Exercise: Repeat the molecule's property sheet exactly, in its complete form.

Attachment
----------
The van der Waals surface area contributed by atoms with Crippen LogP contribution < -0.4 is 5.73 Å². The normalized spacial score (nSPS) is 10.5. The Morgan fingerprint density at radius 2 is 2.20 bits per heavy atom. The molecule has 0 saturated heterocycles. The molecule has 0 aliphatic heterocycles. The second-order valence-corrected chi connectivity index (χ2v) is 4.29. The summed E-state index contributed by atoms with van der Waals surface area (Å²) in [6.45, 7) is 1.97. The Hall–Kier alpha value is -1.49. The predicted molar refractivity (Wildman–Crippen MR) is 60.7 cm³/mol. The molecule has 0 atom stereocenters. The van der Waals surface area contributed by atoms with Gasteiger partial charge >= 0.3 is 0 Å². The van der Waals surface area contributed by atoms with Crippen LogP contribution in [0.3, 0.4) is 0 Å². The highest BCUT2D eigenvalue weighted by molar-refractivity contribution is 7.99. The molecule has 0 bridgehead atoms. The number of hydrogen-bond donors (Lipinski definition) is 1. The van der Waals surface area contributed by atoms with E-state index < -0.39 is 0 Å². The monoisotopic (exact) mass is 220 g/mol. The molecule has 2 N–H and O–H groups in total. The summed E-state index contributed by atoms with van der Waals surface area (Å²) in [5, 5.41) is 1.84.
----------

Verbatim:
The van der Waals surface area contributed by atoms with Crippen LogP contribution < -0.4 is 5.73 Å². The normalized spacial score (nSPS) is 10.5. The Morgan fingerprint density at radius 2 is 2.20 bits per heavy atom. The molecule has 0 saturated heterocycles. The molecule has 0 aliphatic heterocycles. The second-order valence-corrected chi connectivity index (χ2v) is 4.29. The summed E-state index contributed by atoms with van der Waals surface area (Å²) in [6.45, 7) is 1.97. The Hall–Kier alpha value is -1.49. The predicted molar refractivity (Wildman–Crippen MR) is 60.7 cm³/mol. The molecule has 0 atom stereocenters. The van der Waals surface area contributed by atoms with Gasteiger partial charge >= 0.3 is 0 Å². The van der Waals surface area contributed by atoms with Crippen LogP contribution in [0.3, 0.4) is 0 Å². The highest BCUT2D eigenvalue weighted by molar-refractivity contribution is 7.99. The molecule has 0 bridgehead atoms. The number of hydrogen-bond donors (Lipinski definition) is 1. The van der Waals surface area contributed by atoms with E-state index < -0.39 is 0 Å². The monoisotopic (exact) mass is 220 g/mol. The molecule has 2 N–H and O–H groups in total. The summed E-state index contributed by atoms with van der Waals surface area (Å²) in [5, 5.41) is 1.84.